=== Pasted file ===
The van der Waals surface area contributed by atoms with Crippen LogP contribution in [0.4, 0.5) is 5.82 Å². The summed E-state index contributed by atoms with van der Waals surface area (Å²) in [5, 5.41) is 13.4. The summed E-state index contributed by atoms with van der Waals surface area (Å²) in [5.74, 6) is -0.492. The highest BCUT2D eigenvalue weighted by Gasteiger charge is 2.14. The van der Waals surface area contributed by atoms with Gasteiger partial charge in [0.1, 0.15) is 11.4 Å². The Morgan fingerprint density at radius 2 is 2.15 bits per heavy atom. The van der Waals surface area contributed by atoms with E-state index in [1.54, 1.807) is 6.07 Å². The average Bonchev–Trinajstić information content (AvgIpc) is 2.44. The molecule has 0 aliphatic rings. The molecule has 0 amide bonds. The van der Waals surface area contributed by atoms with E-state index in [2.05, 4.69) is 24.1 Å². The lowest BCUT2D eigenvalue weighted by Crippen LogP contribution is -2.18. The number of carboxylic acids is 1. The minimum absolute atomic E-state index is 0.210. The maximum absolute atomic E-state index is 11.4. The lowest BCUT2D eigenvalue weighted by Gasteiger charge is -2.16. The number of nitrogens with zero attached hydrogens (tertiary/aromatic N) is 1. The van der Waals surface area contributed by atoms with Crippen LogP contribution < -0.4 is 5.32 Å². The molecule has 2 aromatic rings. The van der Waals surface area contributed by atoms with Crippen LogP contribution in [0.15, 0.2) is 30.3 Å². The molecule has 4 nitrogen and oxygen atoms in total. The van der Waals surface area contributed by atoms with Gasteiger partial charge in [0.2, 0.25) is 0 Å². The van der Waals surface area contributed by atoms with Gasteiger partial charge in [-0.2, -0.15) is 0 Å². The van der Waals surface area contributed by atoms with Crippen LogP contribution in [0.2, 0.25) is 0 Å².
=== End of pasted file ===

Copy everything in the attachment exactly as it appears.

The van der Waals surface area contributed by atoms with Crippen LogP contribution in [0.4, 0.5) is 5.82 Å². The summed E-state index contributed by atoms with van der Waals surface area (Å²) in [5, 5.41) is 13.4. The summed E-state index contributed by atoms with van der Waals surface area (Å²) in [5.74, 6) is -0.492. The highest BCUT2D eigenvalue weighted by Gasteiger charge is 2.14. The van der Waals surface area contributed by atoms with Gasteiger partial charge in [0.1, 0.15) is 11.4 Å². The Morgan fingerprint density at radius 2 is 2.15 bits per heavy atom. The van der Waals surface area contributed by atoms with E-state index in [1.54, 1.807) is 6.07 Å². The average Bonchev–Trinajstić information content (AvgIpc) is 2.44. The molecule has 0 aliphatic rings. The molecule has 0 amide bonds. The van der Waals surface area contributed by atoms with E-state index in [2.05, 4.69) is 24.1 Å². The lowest BCUT2D eigenvalue weighted by Crippen LogP contribution is -2.18. The number of carboxylic acids is 1. The minimum absolute atomic E-state index is 0.210. The maximum absolute atomic E-state index is 11.4. The lowest BCUT2D eigenvalue weighted by Gasteiger charge is -2.16. The number of nitrogens with zero attached hydrogens (tertiary/aromatic N) is 1. The van der Waals surface area contributed by atoms with Crippen LogP contribution < -0.4 is 5.32 Å². The molecule has 2 aromatic rings. The van der Waals surface area contributed by atoms with Crippen LogP contribution in [0.15, 0.2) is 30.3 Å². The molecule has 4 nitrogen and oxygen atoms in total. The van der Waals surface area contributed by atoms with Gasteiger partial charge in [0.2, 0.25) is 0 Å². The van der Waals surface area contributed by atoms with Gasteiger partial charge in [-0.2, -0.15) is 0 Å². The van der Waals surface area contributed by atoms with Crippen LogP contribution in [0.2, 0.25) is 0 Å².